Welcome to this recap of Major League Soccer Week 3 - and do cherish these early days when the schedule draws bald, strong lines between one Week and the next. As with the clock ticking up to closing time, things get blurry later.
Speaking of blurry, I have strong doubts that the standings will look the same at season’s end than they do today. As much as I try not to lean too far over the skis - especially now that I’m working with less direct observation - I feel pretty confident in predicting that neither Toronto FC, nor the Seattle Sounder and the Portland Timbers will end 2018 hanging off the bottom of the table; on the other side of the same token, I don’t expect Minnesota United FC to finish 2nd in the Western Conference and I do expect that Philadelphia won’t hold onto 3rd in the Eastern - and I say that as someone who’s thrilled to see teams like that where they are, even as I believe both teams read like someone who believes he’s ready for the pro circuit after winning his first three hands of Texas Hold ‘Em.
It was a pretty good weekend all in all, even for being Portland-Timberless - although, let the record show that my unconscious mind guided me toward a means to let the Timbers crash this post - in that not a lot of teams and situations feel settled after Week 3. I’ll get to individual results and comments thereon - and the stuff about Portland - but I want to continue by filling in the outline above and painting sort of an statistical, impressionist portrait of the week just past.
I’ll start with a word on methodology. I watched three games this weekend: Atlanta United FC’s 4-1 romp over the Vancouver Whitecaps, Real Salt Lake’s generally fortuitous 1-0 win over the New York Red Bulls, and FC Dallas’ long-handed ‘n’ languid 3-0 walk over the Seattle Sounders (links to recaps down below). Your first take-away from that is that I know those games better than the rest, but, as every modifier in the sub-clause of that sentence suggests (because what do I know about, say, Dallas after watching for just one 90-minute game?), I have every intention of drawing inferences from whatever data points I have on hand, and I’m not sure it’s going to be any worse.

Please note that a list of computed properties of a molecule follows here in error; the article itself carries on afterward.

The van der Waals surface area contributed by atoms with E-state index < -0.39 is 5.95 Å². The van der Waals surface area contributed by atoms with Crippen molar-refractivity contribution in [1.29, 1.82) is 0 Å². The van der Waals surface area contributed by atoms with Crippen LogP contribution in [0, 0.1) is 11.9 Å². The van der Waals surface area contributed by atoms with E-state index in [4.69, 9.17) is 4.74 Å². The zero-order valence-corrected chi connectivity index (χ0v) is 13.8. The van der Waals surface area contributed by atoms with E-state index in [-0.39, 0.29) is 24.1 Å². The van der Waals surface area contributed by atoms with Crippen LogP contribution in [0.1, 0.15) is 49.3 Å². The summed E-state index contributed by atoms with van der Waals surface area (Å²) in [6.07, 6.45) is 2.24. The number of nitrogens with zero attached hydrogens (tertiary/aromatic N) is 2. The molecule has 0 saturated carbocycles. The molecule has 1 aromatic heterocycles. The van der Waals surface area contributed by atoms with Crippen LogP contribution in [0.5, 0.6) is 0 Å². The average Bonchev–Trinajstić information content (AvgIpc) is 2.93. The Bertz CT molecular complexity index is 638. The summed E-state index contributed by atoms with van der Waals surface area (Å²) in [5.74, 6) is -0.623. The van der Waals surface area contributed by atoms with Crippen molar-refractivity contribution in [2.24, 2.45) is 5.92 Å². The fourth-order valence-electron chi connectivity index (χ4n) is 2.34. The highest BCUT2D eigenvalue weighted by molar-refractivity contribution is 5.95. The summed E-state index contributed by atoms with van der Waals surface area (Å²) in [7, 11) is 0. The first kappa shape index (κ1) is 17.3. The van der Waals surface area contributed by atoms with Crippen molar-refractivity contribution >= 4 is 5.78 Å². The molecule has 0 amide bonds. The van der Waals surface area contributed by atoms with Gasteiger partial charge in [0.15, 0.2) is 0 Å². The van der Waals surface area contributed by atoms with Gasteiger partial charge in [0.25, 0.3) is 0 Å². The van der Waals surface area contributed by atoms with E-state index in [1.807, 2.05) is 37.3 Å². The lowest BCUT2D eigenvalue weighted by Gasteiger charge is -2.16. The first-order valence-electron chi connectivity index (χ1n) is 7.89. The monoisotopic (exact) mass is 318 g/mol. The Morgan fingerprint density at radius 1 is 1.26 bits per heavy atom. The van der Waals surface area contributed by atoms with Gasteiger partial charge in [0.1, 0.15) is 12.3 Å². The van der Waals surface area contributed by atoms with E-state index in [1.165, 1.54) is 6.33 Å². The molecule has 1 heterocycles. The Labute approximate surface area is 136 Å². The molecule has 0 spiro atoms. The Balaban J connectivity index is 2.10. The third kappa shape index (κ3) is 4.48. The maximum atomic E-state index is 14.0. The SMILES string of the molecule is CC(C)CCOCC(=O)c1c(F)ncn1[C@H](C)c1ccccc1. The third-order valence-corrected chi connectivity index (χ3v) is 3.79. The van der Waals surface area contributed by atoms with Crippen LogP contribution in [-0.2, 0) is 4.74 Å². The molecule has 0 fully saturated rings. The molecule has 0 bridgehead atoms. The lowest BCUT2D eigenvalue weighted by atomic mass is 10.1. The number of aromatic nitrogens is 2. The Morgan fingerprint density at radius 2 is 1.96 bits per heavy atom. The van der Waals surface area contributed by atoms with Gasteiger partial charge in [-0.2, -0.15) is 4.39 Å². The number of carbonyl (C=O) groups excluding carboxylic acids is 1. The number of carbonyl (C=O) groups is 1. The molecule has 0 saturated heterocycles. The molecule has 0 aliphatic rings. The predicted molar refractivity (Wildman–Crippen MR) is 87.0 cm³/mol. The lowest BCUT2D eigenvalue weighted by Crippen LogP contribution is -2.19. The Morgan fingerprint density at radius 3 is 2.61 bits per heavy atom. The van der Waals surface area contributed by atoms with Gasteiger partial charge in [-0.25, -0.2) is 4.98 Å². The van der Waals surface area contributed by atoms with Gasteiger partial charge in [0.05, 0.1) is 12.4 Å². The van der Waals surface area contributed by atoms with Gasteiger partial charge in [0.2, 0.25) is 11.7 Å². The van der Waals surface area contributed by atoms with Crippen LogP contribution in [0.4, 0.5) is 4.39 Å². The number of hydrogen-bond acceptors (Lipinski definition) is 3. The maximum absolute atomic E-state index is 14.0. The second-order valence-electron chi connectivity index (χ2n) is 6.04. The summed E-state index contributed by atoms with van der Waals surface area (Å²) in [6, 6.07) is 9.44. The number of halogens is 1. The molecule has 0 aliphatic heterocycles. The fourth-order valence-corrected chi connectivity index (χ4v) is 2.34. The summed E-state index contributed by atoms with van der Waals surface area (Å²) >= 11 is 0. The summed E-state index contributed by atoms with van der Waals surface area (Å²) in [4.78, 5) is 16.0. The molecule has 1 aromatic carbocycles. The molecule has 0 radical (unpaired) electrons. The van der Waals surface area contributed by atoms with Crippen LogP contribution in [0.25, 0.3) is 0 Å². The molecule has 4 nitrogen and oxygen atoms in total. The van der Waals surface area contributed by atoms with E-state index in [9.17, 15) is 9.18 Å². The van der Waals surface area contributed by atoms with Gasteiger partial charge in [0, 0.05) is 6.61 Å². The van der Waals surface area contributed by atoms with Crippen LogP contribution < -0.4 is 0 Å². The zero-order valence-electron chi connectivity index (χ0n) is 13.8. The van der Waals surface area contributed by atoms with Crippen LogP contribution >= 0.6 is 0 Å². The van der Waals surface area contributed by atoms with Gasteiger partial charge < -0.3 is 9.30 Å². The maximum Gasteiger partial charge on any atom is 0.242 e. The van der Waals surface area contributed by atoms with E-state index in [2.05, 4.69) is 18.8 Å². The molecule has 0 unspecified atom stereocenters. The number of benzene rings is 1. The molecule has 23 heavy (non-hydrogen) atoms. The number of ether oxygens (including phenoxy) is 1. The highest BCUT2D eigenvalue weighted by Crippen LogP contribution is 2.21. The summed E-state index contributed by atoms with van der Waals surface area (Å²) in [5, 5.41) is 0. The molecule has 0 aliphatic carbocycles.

To illustrate the above, allow me to draw broad preliminary examples from this week’s games: for instance, I think Toronto reads as having enough faith in what they’ve got to the point of perhaps asking too much of them - see, who they started against Montreal. The Red Bulls, meanwhile, look like they’re building the squad rotator’s dream. It’s a choice of thinking your players can handle the rigors and still win it all (Toronto) versus a plan to optimize a long-haul season, while knowing that might entail a slip or two (New York, whose squad rotation worked against Portland, but not RSL…sort of). The Sounders, on the other, other hand, might be pushing too many ingredients past their expiration date to succeed in most things this year.